Could laughing gas help people with severe depression?

Major depressive disorder affects approximately 14.8 million American adults, according to the Depression and Bipolar Support Alliance. Of those, an estimated 80 percent see improvement of symptoms with regular treatment, though nearly two out of three people suffering with depression do not actively seek nor receive proper treatment. SEE ALSO: How could Botox cure depression? New hope may be on the horizon, however, for individuals with severe depression who have not responded well to traditional therapy. The answer for these patients may lie in the use of nitrous oxide, better known to the public as laughing gas. Nitrous oxide is a colorless, odorless gas, used primarily in dental practices as a form of anesthetic. The compound was discovered in 1772  by Joseph Priestly and then used heavily throughout Europe during the late 1800’s, particularly among German surgeons. Laughing gas has a mild sedative and analgesic ability, and is not used for procedures where patients need to be fully unconscious. It has the unique side-effect of making people feel giddy. “It’s kind of surprising that no one ever thought about using a drug that makes people laugh as a treatment for patients whose main symptom is that they’re so very sad,” lead researcher Peter Nagele, assistant professor of anesthesiology, told MNT. Nagele’s team evaluated 20 patients with severe depression whose illness was not responding to conventional treatment. Those patients were then administered a placebo or laughing gas on two separate occasions. Immediately after treatment and then a day post-therapy, study participants were rated on their level of sadness, feelings of guilt, suicidal thoughts, anxiety and insomnia. What the researchers found was two-thirds of the patients reported an improvement in depression symptoms when treated with the laughing gas. “When they received nitrous oxide, many of the patients reported a rapid and significant improvement. Although some patients also reported feeling better after breathing the placebo gas, it was clear that the overall pattern observed was that nitrous oxide improved depression above and beyond the placebo,” said study co-author Charles R. Conway, associate professor of psychiatry at Washington University. The findings don’t come as a surprise to many medical experts; laughter has been known as a mood booster for a long time. The Mayo Clinic indicates laughing: Stimulates organ function Relieves the body’s stress response Soothes tension Improves the immune system Relieves pain Improves overall mood The clinic notes that even forced laughter, laughing when you don’t feel happy, causes the above positive changes to a limited extent. SEE ALSO: This works better than anything else for depressionThe post Could laughing gas help people with severe depression? appeared first on Voxxi.

The same laughing gas your dentist uses could help relieve severe depression. (Shutterstock)

Major depressive disorder affects approximately 14.8 million American adults, according to the Depression and Bipolar Support Alliance. Of those, an estimated 80 percent see improvement of symptoms with regular treatment, though nearly two out of three people suffering with depression do not actively seek nor receive proper treatment.

SEE ALSO: How could Botox cure depression?

New hope may be on the horizon, however, for individuals with severe depression who have not responded well to traditional therapy. The answer for these patients may lie in the use of nitrous oxide, better known to the public as laughing gas.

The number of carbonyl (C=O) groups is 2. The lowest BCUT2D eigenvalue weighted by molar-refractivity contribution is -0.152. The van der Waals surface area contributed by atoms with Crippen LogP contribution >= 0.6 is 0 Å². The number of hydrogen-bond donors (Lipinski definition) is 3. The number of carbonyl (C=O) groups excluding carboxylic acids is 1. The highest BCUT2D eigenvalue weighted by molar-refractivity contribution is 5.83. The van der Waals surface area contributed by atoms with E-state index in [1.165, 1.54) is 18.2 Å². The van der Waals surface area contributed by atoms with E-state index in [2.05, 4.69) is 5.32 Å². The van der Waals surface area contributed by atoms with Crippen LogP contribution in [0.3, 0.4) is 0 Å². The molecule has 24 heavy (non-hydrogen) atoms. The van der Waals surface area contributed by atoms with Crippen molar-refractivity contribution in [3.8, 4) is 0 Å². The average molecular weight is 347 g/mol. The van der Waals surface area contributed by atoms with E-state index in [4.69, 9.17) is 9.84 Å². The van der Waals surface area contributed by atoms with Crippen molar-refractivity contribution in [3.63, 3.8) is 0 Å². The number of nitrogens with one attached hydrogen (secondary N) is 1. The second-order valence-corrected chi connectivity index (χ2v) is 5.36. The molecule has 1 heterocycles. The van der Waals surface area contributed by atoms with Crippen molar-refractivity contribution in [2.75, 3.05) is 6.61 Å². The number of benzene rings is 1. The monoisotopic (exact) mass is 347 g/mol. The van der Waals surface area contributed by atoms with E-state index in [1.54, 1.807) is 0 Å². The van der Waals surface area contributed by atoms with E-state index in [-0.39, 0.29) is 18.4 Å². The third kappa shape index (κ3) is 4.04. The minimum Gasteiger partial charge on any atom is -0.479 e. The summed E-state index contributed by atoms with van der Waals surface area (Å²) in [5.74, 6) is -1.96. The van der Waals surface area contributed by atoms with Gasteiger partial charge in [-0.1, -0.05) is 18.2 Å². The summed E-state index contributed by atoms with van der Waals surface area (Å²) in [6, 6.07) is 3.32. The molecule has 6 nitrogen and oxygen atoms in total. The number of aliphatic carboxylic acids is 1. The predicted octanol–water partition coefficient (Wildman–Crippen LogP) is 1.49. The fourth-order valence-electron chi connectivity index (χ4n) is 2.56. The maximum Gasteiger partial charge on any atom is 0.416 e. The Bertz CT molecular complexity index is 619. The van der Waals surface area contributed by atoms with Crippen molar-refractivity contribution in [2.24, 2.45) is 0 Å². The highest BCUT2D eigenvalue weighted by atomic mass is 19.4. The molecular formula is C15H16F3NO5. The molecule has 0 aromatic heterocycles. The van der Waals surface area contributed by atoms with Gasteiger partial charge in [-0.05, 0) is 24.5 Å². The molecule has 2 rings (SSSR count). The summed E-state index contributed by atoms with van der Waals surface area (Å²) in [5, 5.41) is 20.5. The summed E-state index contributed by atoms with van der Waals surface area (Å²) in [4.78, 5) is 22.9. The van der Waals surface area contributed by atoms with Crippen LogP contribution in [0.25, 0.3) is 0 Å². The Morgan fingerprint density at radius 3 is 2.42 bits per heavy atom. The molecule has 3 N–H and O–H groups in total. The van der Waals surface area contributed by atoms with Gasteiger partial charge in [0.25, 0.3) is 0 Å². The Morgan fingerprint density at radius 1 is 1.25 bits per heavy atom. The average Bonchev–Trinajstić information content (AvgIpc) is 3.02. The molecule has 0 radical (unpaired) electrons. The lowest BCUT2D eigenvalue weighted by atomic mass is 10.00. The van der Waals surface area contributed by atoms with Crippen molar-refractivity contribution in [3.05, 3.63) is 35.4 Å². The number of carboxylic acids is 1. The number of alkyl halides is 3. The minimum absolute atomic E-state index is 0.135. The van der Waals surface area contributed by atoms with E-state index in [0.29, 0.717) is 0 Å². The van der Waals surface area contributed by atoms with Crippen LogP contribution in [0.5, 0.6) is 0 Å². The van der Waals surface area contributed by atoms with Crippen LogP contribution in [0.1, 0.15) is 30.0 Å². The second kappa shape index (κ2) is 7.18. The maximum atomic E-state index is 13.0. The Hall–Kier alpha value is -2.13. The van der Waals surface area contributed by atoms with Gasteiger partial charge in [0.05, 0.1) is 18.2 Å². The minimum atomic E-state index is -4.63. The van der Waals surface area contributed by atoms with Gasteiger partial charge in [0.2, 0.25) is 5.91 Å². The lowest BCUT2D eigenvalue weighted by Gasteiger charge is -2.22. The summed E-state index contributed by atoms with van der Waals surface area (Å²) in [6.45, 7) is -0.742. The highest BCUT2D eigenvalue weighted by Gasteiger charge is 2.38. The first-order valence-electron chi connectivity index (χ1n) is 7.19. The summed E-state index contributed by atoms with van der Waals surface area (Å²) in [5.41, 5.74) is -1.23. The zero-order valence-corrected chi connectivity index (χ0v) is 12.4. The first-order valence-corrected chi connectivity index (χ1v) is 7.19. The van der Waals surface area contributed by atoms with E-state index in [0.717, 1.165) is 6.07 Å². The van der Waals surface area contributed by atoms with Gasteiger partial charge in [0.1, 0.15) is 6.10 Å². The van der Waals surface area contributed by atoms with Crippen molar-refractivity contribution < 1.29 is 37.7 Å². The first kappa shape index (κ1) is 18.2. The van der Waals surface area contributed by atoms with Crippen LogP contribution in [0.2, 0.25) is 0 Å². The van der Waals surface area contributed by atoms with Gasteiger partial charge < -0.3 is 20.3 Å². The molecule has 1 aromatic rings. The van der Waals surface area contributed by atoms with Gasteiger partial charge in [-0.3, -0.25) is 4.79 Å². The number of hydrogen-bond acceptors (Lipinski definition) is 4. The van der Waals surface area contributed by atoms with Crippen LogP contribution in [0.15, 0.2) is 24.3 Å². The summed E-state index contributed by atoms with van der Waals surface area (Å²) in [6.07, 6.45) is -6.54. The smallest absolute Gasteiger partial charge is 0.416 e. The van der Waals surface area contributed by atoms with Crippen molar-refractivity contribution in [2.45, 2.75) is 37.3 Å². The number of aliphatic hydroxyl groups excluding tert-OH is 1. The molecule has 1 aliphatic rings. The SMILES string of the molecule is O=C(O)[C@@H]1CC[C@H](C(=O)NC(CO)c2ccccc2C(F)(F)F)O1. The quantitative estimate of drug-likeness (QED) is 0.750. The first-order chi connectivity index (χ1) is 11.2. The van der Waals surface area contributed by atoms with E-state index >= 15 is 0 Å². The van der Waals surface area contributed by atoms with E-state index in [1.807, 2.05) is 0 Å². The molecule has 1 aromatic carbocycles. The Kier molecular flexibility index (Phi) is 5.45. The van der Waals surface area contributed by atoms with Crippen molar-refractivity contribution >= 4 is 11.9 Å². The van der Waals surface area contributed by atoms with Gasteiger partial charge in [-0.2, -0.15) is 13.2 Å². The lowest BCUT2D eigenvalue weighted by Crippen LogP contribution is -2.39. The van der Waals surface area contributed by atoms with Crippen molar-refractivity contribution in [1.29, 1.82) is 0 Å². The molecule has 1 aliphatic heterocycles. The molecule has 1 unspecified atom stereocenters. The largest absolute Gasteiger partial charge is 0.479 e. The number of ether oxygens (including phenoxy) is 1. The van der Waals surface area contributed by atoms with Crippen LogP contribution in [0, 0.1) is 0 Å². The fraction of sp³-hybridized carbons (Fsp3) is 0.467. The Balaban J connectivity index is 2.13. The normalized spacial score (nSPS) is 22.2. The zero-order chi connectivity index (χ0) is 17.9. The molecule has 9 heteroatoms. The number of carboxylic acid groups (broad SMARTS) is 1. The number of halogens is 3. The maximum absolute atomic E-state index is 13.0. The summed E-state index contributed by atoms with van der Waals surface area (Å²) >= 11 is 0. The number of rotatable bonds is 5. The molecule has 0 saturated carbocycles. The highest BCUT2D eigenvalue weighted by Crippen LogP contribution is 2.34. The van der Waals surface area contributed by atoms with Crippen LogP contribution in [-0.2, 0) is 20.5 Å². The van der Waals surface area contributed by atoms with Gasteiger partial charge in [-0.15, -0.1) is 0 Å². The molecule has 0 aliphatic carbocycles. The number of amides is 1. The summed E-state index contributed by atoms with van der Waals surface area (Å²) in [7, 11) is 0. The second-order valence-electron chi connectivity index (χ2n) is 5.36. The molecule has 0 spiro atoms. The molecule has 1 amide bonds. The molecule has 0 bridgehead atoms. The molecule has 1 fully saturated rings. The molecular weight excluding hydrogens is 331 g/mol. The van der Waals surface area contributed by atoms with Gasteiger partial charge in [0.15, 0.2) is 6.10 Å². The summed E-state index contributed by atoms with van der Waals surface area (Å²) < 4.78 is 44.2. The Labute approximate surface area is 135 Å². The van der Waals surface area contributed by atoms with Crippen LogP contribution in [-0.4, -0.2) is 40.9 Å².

Nitrous oxide is a colorless, odorless gas, used primarily in dental practices as a form of anesthetic. The compound was discovered in 1772  by Joseph Priestly and then used heavily throughout Europe during the late 1800’s, particularly among German surgeons. Laughing gas has a mild sedative and analgesic ability, and is not used for procedures where patients need to be fully unconscious. It has the unique side-effect of making people feel giddy.

“It’s kind of surprising that no one ever thought about using a drug that makes people laugh as a treatment for patients whose main symptom is that they’re so very sad,” lead researcher Peter Nagele, assistant professor of anesthesiology, told MNT.

Nagele’s team evaluated 20 patients with severe depression whose illness was not responding to conventional treatment. Those patients were then administered a placebo or laughing gas on two separate occasions. Immediately after treatment and then a day post-therapy, study participants were rated on their level of sadness, feelings of guilt, suicidal thoughts, anxiety and insomnia.

Laughing improves mood
Even forced laughing has positive effects on the body. (Shutterstock)

What the researchers found was two-thirds of the patients reported an improvement in depression symptoms when treated with the laughing gas.

“When they received nitrous oxide, many of the patients reported a rapid and significant improvement. Although some patients also reported feeling better after breathing the placebo gas, it was clear that the overall pattern observed was that nitrous oxide improved depression above and beyond the placebo,” said study co-author Charles R. Conway, associate professor of psychiatry at Washington University.

The findings don’t come as a surprise to many medical experts; laughter has been known as a mood booster for a long time. The Mayo Clinic indicates laughing:

  • Stimulates organ function
  • Relieves the body’s stress response
  • Soothes tension
  • Improves the immune system
  • Relieves pain
  • Improves overall mood

The clinic notes that even forced laughter, laughing when you don’t feel happy, causes the above positive changes to a limited extent.

SEE ALSO: This works better than anything else for depression

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